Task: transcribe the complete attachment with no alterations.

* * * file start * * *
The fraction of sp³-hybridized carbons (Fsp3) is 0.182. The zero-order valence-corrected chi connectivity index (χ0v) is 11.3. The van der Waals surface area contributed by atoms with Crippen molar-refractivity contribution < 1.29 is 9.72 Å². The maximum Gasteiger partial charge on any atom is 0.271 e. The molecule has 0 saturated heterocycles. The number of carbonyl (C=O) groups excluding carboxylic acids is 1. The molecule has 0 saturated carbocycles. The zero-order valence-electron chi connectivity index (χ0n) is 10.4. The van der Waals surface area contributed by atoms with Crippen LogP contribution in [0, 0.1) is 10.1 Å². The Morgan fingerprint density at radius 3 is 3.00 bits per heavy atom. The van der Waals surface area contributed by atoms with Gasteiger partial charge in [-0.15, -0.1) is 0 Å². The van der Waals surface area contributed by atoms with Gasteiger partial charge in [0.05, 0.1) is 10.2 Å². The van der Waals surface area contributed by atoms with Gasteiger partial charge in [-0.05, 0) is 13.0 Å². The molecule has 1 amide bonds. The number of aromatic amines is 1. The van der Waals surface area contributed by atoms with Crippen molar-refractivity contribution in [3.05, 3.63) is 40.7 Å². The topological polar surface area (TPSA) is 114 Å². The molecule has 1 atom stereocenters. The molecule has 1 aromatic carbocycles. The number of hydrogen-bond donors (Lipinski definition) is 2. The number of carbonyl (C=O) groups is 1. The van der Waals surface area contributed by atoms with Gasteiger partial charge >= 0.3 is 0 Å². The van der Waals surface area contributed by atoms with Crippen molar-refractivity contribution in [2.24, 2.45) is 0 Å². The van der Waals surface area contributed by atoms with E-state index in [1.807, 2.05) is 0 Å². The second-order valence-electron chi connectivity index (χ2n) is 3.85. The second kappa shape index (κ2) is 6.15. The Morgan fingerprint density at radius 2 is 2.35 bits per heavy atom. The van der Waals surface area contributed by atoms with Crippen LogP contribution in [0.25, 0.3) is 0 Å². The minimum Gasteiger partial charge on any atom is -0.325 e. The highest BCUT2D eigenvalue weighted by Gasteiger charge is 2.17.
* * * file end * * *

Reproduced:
The fraction of sp³-hybridized carbons (Fsp3) is 0.182. The zero-order valence-corrected chi connectivity index (χ0v) is 11.3. The van der Waals surface area contributed by atoms with Crippen molar-refractivity contribution < 1.29 is 9.72 Å². The maximum Gasteiger partial charge on any atom is 0.271 e. The molecule has 0 saturated heterocycles. The number of carbonyl (C=O) groups excluding carboxylic acids is 1. The molecule has 0 saturated carbocycles. The zero-order valence-electron chi connectivity index (χ0n) is 10.4. The van der Waals surface area contributed by atoms with Crippen LogP contribution in [0, 0.1) is 10.1 Å². The Morgan fingerprint density at radius 3 is 3.00 bits per heavy atom. The van der Waals surface area contributed by atoms with Gasteiger partial charge in [-0.15, -0.1) is 0 Å². The van der Waals surface area contributed by atoms with Gasteiger partial charge in [0.05, 0.1) is 10.2 Å². The van der Waals surface area contributed by atoms with Gasteiger partial charge in [-0.05, 0) is 13.0 Å². The molecule has 1 amide bonds. The number of aromatic amines is 1. The van der Waals surface area contributed by atoms with Crippen molar-refractivity contribution in [3.05, 3.63) is 40.7 Å². The topological polar surface area (TPSA) is 114 Å². The molecule has 1 atom stereocenters. The molecule has 1 aromatic carbocycles. The number of hydrogen-bond donors (Lipinski definition) is 2. The number of carbonyl (C=O) groups is 1. The van der Waals surface area contributed by atoms with Gasteiger partial charge >= 0.3 is 0 Å². The van der Waals surface area contributed by atoms with Crippen molar-refractivity contribution in [2.24, 2.45) is 0 Å². The van der Waals surface area contributed by atoms with E-state index in [1.807, 2.05) is 0 Å². The second-order valence-electron chi connectivity index (χ2n) is 3.85. The second kappa shape index (κ2) is 6.15. The Morgan fingerprint density at radius 2 is 2.35 bits per heavy atom. The van der Waals surface area contributed by atoms with Crippen LogP contribution in [0.25, 0.3) is 0 Å². The minimum Gasteiger partial charge on any atom is -0.325 e. The highest BCUT2D eigenvalue weighted by Gasteiger charge is 2.17.